- Attorneys in the United States and in every state of the United States are licensed to protect consumers of legal services from bad providers of legal services;
- Attorney regulation is, thus, help by the government to the consumers in pre-checking providers of legal services for their knowledge, skills and integrity;
- An attorney's license is proof of their minimally acceptable knowledge, skills and integrity necessary to provide legal services for the public;
- A license can only be given if the attorney passed the bar exam;
- An attorney will only be allowed to sit for a bar exam if he graduated from an ABA-accredited law school;
- since there is an overproduction of attorneys in the United States for paying jobs, and not enough paying clients, less capable law students want to pay for law school;
- since less capable students want to pay for law schools, law schools lower their standards and accept anybody who can line up the money to pay for law school - without any care what kind of providers of legal services law schools will be producing;
- as a result, since standards for admission were lowered by law schools, bar passage plummeted;
- since bar passage plummeted - ABA started to pluck accreditation, and the government started to stop giving loans for tuition of law schools for which ABA plucked accreditation;
- as a result of ABA's threat to pluck accreditation, and of the government to withdraw the lifeline of student loans upon which law schools, and law professors, exist, two law professors, both interested in preserving their livelihood, published an article where they claim that the main goal of law schools is now - gasp! - prepare law students for passing the bar exam.
"If the judges interpret the laws themselves, and suffer none else to interpret, they may easily make, of the laws, [a shredded] shipman's hose!" - King James I of England, around 1616.
“No class of the community ought to be allowed freer scope in the expression or publication of opinions as to the capacity, impartiality or integrity of judges than members of the bar. They have the best opportunities of observing and forming a correct judgment. They are in constant attendance on the courts. Hundreds of those who are called on to vote never enter a court-house, or if they do, it is only at intervals as jurors, witnesses or parties. To say that an attorney can only act or speak on this subject under liability to be called to account and to be deprived of his profession and livelihood by the very judge or judges whom he may consider it his duty to attack and expose, is a position too monstrous to be entertained for a moment under our present system,” Justice Sharwood in Ex Parte Steinman and Hensel, 95 Pa 220, 238-39 (1880).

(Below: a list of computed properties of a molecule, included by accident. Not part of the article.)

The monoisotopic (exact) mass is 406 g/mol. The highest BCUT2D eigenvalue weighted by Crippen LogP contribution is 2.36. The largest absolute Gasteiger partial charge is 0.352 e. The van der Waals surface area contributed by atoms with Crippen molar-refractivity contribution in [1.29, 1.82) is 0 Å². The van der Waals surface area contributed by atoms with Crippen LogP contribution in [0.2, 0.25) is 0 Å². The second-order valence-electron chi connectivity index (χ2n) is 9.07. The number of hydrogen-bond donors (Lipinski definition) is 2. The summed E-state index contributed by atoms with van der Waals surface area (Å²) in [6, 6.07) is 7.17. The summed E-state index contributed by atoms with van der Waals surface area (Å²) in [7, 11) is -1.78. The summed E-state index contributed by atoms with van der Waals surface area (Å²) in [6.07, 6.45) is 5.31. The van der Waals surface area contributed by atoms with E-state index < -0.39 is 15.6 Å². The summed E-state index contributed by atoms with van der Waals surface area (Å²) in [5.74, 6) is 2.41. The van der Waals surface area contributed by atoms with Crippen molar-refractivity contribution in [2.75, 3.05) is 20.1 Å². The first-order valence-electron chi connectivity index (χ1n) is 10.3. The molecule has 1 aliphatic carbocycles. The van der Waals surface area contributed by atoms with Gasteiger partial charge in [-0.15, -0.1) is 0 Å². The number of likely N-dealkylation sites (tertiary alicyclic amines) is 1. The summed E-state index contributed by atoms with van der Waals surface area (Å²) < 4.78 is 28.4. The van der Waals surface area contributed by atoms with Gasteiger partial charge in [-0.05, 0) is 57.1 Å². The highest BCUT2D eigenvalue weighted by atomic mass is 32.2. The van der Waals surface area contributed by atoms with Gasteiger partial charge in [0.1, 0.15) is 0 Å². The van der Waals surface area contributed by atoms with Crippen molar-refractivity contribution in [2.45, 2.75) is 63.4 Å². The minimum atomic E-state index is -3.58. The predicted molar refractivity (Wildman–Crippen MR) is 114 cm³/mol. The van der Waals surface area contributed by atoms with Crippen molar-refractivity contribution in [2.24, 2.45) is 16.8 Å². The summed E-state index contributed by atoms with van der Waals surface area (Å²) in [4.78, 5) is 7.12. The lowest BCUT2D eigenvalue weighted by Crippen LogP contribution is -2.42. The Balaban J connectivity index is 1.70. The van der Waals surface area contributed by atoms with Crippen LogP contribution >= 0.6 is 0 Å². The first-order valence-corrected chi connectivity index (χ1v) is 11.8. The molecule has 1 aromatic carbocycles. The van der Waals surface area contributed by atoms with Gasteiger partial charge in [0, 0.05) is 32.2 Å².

“Because the law requires that judges no matter how corrupt, who do not act in the clear absence of jurisdiction while performing a judicial act, are immune from suit, former Judge Ciavarella will escape liability for the vast majority of his conduct in this action. This is, to be sure, against the popular will, but it is the very oath which he is alleged to have so indecently, cavalierly, baselessly and willfully violated for personal gain that requires this Court to find him immune from suit”, District Judge A. Richard Caputo in H.T., et al, v. Ciavarella, Jr, et al, Case No. 3:09-cv-00286-ARC in the U.S. District Court for the Middle District of Pennsylvania, Document 336, page 18, November 20, 2009. This is about judges who were sentencing kids to juvenile detention for kickbacks.
"The legal profession must take great care not to emulate the many occupational groups that have managed to convert licensure from a sharp weapon of public defense into blunt instrument of self-enrichment". Walter Gellhorn, "The Abuse of Occupational Licensing", University of Chicago Law Review, Volume 44 Issue 1, September of 1976.
“This case illustrates to me the serious consequences to the Bar itself of
not affording the full protections of the First Amendment to its applicants for
admission. For this record shows that [the rejected attorney candidate] has
many of the qualities that are needed in the American Bar. It shows not only that [the rejected attorney
candidate] has followed a high moral, ethical and patriotic course in all of
the activities of his life, but also that he combines these more common virtues with
the uncommon virtue of courage to stand by his principles at any cost.
It is such men as these who have most greatly honored the profession of the law.
… The legal profession will lose much of its nobility and its glory if it is
not constantly replenished with lawyers like these. To force the Bar to become
a group of thoroughly orthodox, time-serving, government-fearing individuals is
to humiliate and degrade it.”
In Re Anastaplo,
18 Ill. 2d 182, 163 N.E.2d 429 (1959), cert. granted, 362 U.S. 968 (1960), affirmed over strong dissent, 366
U.S. 82 (1961), Justice Black, Chief Justice Douglas and Justice Brennan, dissenting.